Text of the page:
I think it’s still a bright future but it’s a different environment certainly than the environment we entered into.

Carol Summerhays: Howard you know when I was in school I couldn’t even use a calculator because you were cheating and now you can communicate with anyone and the world by a handheld telephone.

Howard Farran: You know I have four boys, they’re 19, 21, 23 and 25 and sometimes them and their friends are saying some current issue in the United States is so bad and I would say well look at the history of the country. This country survived a civil war, where almost 800 000 people were killed. They survived world war one, went into a depression and then survived world war two and then people are all up in arms about corporate dentistry or student loan debt, I’m like well would you rather be a dentist during the civil war, world war one or world war two? I mean come on. Look at this from 30 000 feet.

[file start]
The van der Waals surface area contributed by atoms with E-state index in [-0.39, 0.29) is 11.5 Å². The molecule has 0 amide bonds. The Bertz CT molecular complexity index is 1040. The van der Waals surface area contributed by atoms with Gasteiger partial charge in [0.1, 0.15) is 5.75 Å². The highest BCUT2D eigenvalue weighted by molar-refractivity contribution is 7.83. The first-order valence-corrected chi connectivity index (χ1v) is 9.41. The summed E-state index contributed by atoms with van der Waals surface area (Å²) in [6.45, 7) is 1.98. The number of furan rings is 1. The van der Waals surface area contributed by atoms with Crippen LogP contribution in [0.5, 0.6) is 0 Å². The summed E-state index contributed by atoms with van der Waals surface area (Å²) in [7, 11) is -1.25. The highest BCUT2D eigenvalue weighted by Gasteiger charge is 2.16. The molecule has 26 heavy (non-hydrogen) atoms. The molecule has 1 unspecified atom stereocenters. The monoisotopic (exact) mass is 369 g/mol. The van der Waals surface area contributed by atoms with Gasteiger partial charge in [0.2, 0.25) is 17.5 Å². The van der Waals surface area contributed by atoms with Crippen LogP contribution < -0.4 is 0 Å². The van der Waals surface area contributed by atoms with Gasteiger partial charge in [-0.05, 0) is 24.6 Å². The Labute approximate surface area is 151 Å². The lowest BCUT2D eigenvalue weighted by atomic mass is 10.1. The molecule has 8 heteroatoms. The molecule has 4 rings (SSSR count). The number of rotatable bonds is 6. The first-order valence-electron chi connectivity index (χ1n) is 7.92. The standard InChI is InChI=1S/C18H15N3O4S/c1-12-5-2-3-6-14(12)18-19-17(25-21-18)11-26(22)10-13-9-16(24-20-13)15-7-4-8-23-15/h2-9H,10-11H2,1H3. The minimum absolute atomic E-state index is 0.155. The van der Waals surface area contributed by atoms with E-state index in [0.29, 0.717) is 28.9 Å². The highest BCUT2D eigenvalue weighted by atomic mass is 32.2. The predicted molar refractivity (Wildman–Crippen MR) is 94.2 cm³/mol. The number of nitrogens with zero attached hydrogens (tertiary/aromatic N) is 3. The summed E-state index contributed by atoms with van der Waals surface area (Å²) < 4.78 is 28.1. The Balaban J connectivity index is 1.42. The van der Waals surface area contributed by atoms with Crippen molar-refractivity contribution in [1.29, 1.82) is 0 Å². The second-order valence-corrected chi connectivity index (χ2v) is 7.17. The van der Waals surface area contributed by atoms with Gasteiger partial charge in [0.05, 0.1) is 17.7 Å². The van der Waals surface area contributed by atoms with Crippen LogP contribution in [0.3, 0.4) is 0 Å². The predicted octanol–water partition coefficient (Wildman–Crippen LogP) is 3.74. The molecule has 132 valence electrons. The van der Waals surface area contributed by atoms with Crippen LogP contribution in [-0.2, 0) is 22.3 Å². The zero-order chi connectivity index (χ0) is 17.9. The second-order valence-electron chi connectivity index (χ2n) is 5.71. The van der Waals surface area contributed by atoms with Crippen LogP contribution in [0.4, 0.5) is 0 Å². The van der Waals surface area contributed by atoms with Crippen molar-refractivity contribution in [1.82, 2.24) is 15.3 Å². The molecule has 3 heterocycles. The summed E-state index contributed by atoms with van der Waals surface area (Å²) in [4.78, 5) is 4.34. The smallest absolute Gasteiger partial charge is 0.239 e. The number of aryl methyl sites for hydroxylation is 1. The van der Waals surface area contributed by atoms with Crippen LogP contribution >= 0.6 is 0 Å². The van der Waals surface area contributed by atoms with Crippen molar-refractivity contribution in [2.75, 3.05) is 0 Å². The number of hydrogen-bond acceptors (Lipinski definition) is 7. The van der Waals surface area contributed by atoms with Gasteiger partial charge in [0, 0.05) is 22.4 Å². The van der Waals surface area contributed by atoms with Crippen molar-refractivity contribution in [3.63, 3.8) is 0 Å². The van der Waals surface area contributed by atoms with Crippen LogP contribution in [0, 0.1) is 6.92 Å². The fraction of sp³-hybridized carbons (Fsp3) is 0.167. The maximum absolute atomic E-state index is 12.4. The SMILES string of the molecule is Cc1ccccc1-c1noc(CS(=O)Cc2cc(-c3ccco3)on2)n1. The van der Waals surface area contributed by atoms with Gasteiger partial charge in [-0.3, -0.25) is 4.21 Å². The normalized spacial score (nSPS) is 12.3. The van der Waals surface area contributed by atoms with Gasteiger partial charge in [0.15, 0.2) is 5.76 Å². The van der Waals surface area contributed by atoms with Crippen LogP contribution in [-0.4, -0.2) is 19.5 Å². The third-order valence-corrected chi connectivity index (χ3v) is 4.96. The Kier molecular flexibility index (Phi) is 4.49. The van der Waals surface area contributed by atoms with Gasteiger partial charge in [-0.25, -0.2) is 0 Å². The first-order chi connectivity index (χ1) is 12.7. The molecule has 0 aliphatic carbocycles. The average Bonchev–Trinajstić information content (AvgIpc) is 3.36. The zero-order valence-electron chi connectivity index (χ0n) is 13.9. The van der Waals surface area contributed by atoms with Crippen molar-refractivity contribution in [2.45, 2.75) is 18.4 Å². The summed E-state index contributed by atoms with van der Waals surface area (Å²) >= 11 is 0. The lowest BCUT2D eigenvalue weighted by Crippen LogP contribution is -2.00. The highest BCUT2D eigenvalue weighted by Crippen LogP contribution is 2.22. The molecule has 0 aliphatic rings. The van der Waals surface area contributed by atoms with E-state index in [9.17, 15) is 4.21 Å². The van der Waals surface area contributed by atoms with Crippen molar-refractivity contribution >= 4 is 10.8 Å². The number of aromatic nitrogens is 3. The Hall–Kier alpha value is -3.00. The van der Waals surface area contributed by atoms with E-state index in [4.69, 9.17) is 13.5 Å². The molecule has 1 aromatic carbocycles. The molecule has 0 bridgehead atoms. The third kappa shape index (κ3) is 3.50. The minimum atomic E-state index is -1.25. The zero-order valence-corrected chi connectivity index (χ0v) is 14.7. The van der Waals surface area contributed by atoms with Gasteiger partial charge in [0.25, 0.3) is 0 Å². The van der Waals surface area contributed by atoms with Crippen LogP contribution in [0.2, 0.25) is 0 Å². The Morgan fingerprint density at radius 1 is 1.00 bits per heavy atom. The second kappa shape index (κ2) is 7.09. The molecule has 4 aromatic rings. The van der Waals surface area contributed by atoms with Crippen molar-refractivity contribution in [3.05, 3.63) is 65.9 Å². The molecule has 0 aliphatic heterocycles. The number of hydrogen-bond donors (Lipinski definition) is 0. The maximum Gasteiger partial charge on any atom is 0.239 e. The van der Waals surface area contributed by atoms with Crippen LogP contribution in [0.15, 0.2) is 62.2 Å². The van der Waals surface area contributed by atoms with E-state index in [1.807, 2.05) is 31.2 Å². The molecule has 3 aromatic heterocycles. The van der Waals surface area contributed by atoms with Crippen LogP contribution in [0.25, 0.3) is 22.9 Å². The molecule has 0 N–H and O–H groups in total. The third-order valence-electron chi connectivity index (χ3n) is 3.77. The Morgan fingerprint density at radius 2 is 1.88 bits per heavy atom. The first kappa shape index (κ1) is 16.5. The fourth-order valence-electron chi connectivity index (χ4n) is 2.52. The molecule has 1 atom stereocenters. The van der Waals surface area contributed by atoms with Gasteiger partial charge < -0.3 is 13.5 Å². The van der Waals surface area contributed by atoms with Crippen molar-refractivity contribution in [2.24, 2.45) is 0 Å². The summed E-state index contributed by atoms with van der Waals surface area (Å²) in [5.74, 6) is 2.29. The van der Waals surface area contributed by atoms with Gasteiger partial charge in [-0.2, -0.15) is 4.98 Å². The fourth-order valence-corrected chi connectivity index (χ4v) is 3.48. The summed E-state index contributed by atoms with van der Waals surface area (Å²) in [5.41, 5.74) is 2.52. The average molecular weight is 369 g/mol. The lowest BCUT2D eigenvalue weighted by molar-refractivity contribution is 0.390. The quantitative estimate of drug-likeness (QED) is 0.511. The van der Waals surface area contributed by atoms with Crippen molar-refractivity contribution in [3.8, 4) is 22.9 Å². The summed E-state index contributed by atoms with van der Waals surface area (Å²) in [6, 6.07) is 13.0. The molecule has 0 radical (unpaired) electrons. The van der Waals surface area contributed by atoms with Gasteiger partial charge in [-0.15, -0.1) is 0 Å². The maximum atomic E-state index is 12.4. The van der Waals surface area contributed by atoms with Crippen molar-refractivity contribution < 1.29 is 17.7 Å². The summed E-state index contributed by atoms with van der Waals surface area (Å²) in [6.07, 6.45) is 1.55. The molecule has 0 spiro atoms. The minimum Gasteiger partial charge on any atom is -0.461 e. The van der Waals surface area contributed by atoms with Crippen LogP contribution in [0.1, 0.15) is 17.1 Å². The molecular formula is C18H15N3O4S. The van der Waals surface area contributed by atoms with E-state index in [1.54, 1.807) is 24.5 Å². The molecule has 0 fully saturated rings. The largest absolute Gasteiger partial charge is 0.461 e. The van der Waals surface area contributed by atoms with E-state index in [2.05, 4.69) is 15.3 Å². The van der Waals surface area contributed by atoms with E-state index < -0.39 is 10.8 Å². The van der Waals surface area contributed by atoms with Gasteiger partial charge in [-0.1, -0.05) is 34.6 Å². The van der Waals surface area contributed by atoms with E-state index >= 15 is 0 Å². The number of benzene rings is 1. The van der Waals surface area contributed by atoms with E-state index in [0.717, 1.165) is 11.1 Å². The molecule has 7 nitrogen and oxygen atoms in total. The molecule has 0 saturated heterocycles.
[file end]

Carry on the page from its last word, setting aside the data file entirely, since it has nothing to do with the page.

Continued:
I want to throw the most common question I get from dental students at both of you because Maxine, you’re a specialist. You’re a periodontist and Carol you’re a general dentist like me, correct?

Carol Summerhays: Yes.

Howard Farran: The number one asked question by the dental students on Dentaltown is there’s nine specialties, should I go out and be a family dentist or should I specialize? What would you tell dental students when they ask you that question since you’re a specialist and you’re a general dentist?

Maxine Feinberg: You know I think that there are opportunities as a specialist or a general dentist. I think you’ve got to follow your passion. I think you really have to follow your passion. I have friends that are periodontists, oral surgeons, general dentists, I think you have to follow your passion and I think that if you do that and you love what you do, you will succeed in whichever arena you choose to practice in. You have to follow your passion and do what you think you’re going to love to do because I love what I do every day and I think that’s the key. I think you can and you will be able to succeed as a general dentist. I think the technology is there for all of us so I think there’s just exciting opportunities in each of the fields.